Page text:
The Flower Communion is an annual ritual that celebrates beauty, human uniqueness, diversity, and community.
Originally created in 1923 by Unitarian minister Norbert Capek of Prague, Czechoslovakia, the Flower Ceremony was introduced to the United States by Rev. Maya Capek, Norbert’s widow.
In this ceremony, everyone in the congregation brings a flower. Each person places a flower in a shared vase. The congregation and minister bless the flowers, and they’re redistributed. Each person brings home a different flower than the one they brought.
“The significance of the flower communion is that as no two flowers are alike, so no two people are alike, yet each has a contribution to make. Together the different flowers form a beautiful bouquet. Our common bouquet would not be the same without the unique addition of each individual flower, and thus it is with our church community, it would not be the same without each and every one of us. Thus this service is a statement of our community. By exchanging flowers, we show our willingness to walk together in our Search for truth, disregarding all that might divide us. Each person takes home a flower brought by someone else – thus symbolizing our shared celebration in community. This communion of sharing is essential to a free people of a free religion.” (From “The Flower Communion, A Service of Celebration for Religious Liberals,” by Reginald Zottoli, http://www.uua.org/sites/live-new.uua.org/files/documents/zottolireginald/flowercommunion.pdf)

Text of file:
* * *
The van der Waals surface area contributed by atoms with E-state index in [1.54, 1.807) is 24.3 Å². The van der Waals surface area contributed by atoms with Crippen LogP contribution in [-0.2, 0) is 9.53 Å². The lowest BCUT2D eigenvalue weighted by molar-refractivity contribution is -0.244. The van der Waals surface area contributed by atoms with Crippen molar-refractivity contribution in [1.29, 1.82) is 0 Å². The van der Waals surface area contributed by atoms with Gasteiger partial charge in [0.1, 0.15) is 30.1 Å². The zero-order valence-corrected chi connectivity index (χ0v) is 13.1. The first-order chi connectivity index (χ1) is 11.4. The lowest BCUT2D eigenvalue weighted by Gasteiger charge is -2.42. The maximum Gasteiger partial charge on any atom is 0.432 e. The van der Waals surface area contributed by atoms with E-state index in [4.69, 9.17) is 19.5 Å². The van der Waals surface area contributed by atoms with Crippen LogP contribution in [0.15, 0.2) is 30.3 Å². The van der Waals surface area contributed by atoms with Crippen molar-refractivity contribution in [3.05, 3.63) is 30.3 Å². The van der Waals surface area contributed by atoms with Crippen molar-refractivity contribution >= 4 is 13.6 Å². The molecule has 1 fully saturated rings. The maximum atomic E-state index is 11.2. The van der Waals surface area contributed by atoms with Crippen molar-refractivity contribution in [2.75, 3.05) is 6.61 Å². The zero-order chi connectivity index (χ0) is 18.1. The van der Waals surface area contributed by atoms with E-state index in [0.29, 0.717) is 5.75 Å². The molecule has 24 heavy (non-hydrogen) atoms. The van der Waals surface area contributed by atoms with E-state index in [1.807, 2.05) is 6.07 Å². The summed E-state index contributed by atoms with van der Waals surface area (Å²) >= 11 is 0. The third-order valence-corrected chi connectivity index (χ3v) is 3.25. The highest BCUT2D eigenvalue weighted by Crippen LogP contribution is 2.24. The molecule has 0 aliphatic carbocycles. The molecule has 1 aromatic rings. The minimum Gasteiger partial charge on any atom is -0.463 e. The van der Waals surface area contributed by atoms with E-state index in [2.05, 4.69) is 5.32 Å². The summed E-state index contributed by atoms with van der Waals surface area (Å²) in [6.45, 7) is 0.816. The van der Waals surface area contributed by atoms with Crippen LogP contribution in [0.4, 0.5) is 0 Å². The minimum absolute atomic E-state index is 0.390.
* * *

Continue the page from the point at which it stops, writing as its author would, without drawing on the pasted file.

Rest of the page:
Topics: Annual Flower Communion